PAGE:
The Capital Weather Gang has an entry today in the Washington Post, “Pressure cooker! Washington, D.C. matches record high pressure reading in heat wave”. The value of 5,990 meters has been matched 3 times since 1962.
This value is a pressure measurement, but is not the same as the barometric pressure value you hear on the weather report. It is a record high 500mb geopotential height.
The 500mb refers to an altitude of 18,000 feet. The geopotential height refers to the altitude you need to go to obtain the standard (average pressure) at 18,000 feet. When the air is hot (as it is now in this region of the country), it expands… you have to go higher to get a barometric pressure reading at the average level. Conversely, when it is cold, the air contracts, and you have to go lower to get the average pressure level. Hence, the geopotential height is in meters, an altitude scale.
So this height is clearly correlated to the average temperature in the column of air from the surface up to 18,000 feet. This concept is actually far more useful to meteorologists than surface pressure.
When the geopotential height is low, then the air above you is compressed. If there are toxins in that air (such as radionuclides), compressing the air column will increase the concentration of toxins in the air you are breathing. Also, there is a counterclockwise rotation around 500mb lows (in the northern hemisphere), and this tends to accumulate material into it. Think of the drain in your bathtub, and how it accumulates hair and other debris as it goes down. So specific radioactivity in the air goes up in these situations (see Miyake et al).
When the geopotential height is high, then the air above you is expanded. Therefore, the concentration of toxins is decreased. However, there are a couple of other factors involved. High pressure brings subsidence, that is, air from the jet stream level is transported down. This raises radioactivity levels if (as now) there are high concentrations of radionuclides at this higher altitude. Also, this weather pattern favors temperature inversions, in which local pollutants are trapped, and there is little wind to blow them away. People living near nuclear power plants will experience higher radiation during this weather pattern.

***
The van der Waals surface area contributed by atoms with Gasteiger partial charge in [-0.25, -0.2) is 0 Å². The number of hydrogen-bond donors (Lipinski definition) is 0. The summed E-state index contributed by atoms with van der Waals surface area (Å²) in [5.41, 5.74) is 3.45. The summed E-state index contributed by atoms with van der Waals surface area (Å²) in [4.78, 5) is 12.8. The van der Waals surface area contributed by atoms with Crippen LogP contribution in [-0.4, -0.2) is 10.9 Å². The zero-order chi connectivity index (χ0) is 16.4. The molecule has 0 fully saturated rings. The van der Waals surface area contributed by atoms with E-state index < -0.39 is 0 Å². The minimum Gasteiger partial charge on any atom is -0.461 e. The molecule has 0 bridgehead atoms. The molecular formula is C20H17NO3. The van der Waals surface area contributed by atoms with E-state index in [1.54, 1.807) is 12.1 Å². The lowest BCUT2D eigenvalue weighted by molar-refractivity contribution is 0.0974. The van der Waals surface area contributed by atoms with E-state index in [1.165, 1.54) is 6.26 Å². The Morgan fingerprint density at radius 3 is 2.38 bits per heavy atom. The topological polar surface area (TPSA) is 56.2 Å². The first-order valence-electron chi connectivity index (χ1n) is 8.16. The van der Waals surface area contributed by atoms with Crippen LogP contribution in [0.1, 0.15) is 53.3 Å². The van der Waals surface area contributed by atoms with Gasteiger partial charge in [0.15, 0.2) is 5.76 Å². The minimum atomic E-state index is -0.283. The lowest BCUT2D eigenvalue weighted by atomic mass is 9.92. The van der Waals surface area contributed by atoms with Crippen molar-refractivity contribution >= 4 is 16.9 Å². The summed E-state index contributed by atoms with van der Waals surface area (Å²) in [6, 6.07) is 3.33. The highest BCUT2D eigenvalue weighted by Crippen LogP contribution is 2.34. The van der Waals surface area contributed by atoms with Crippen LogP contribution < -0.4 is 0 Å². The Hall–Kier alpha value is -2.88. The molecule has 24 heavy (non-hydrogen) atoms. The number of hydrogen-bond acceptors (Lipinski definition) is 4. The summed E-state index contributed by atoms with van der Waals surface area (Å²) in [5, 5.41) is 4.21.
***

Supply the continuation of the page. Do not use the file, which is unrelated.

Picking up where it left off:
The recent releases from Fukushima Daiichi linger at a lower altitude than the old stuff in the jet stream that has blowing around the earth the past two years. Consider this: when the radioactive toxins rise through the air, they have a hard time getting on the faster wind track which is higher above. Think of those moving sidewalks at airports. Stepping from a slow one to a fast one takes time and effort. So it might take several months for the radionuclides to step up into the jet stream level.
Personally, this weather pattern in the DC area is an improvement. The past two days are the first time in weeks that my thyroid has NOT been bothering me. Any radioactive iodine coming down from the jet stream level has already decayed some time ago. So, I am getting a much-needed break, even though it is miserably hot and humid outside.